Chief Executive Daniel Ek made a direct pitch to retail investors during a public webcast that stood in place of a traditional closed-door “road show” typically used to woo institutional investors in initial public offerings (IPOs).
The Stockholm-based company’s stock will hit the public markets in a unusual direct listing without traditional underwriters. Spotify must convince investors that its business is sound and that investors who buy shares in the public market debut won’t be hurt by unexpected volatility.
“You won’t see us ringing any bells or throwing any parties,” Ek said. “Since Spotify isn’t selling any stock in the listing, we’re really entirely focused on the long-term performance of the business.”
Ek portrayed Spotify as an underdog not tied to a major technology company. He pointed out that Spotify has more than twice as many paying users as its nearest rival, Apple, and that its strategy is to be an ubiquitous music service across phones, smart speakers and desktops from various makers.
Because the company will not issue any new shares, it did not specify a listing price. Based on private transactions, it is valued at roughly $ 19 billion, according to Reuters calculations. It has hired brokerage Morgan Stanley to match buy and sell orders to set its opening trading price.
Spotify has warned investors it faces a variety of risks.
It says the royalty costs it pays to artists and publishers are so difficult to calculate that in the past it has been unsure how much it owed, prompting what are known as “material weaknesses in internal controls” for each of the past three years with the danger of more in the future.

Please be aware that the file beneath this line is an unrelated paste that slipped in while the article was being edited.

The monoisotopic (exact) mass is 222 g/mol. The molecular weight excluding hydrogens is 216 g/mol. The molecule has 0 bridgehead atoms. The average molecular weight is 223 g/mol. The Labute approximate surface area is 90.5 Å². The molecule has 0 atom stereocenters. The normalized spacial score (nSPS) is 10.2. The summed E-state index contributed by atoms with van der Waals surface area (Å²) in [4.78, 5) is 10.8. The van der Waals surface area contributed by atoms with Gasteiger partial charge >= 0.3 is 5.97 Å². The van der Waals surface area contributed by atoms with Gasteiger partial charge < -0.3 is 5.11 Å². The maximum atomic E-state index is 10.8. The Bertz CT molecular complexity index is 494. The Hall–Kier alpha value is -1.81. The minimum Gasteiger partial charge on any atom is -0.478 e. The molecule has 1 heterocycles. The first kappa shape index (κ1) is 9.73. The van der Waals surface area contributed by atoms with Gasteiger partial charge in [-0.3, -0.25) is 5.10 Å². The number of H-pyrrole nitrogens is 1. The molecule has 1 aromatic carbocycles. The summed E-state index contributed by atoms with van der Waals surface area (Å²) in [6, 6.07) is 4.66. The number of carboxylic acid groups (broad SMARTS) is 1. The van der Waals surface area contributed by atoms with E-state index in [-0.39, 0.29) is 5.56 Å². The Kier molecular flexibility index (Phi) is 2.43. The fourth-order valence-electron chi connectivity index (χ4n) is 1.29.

In addition, its music services are primarily delivered over devices such as Apple’s iPhone and Amazon.com’s Echo series of speakers, which could emphasize their own services over Spotify’s.
“Operating losses have grown with revenue, but the trend towards profitability is clear when you look at operating losses as a percentage of revenue,” the company said in the presentation in New York.
Revenue grew 39 percent to 4.09 billion euros ($ 5.04 billion) in 2017 from 2.95 billion euros in 2016, it said in a securities filing. At the same time, net financing costs of 855 million euros pushed up operating losses to 378 million euros from 349 million euros.
Reporting by Eric Auchard in London and Stephen Nellis in San Francisco; Editing by Susan Thomas and Peter Henderson
Microsoft’s Skype may still be functioning in China, but it’s becoming increasingly difficult to find a way to download it in that country.
According to a New York Times report on Tuesday, Skype has been unavailable on Apple’s Chinese App Store and on various Android app repositories for almost a month now.
Apple (aapl) told the publication that it had been “notified by the Ministry of Public Security that a number of voice over internet protocol apps do not comply with local law,” so it had removed those apps in its Chinese store.
Android app stores run by local web giants such as Huawei and Xiaomi also don’t carry Skype anymore—Google (googl) doesn’t run its Play Store in the country because of local laws, so Android users have to turn to third-party services such as these for their app downloads.
Microsoft (msft) told the Times that Skype’s removal from Apple’s App Store was only temporary, and it was “working to reinstate the app as soon as possible.”
It’s not clear which law Skype is breaking. It doesn’t provide end-to-end encryption, though it might be that the Chinese authorities don’t like its encryption of messages in transit between people’s computing devices and Skype’s servers. It’s also possible that Skype is falling foul of a recently introduced Chinese rule that demands the use of verified real names on online platforms.
China has recently been particularly restrictive of online speech, due to the high-stakes Communist Party meeting that took place last month. However, Skype’s disappearance from the app stores seems to have taken place after that event.
Apple took flak from digital rights activists earlier this year when it removed from its Chinese App Store apps that could be used to bypass state censorship in the country.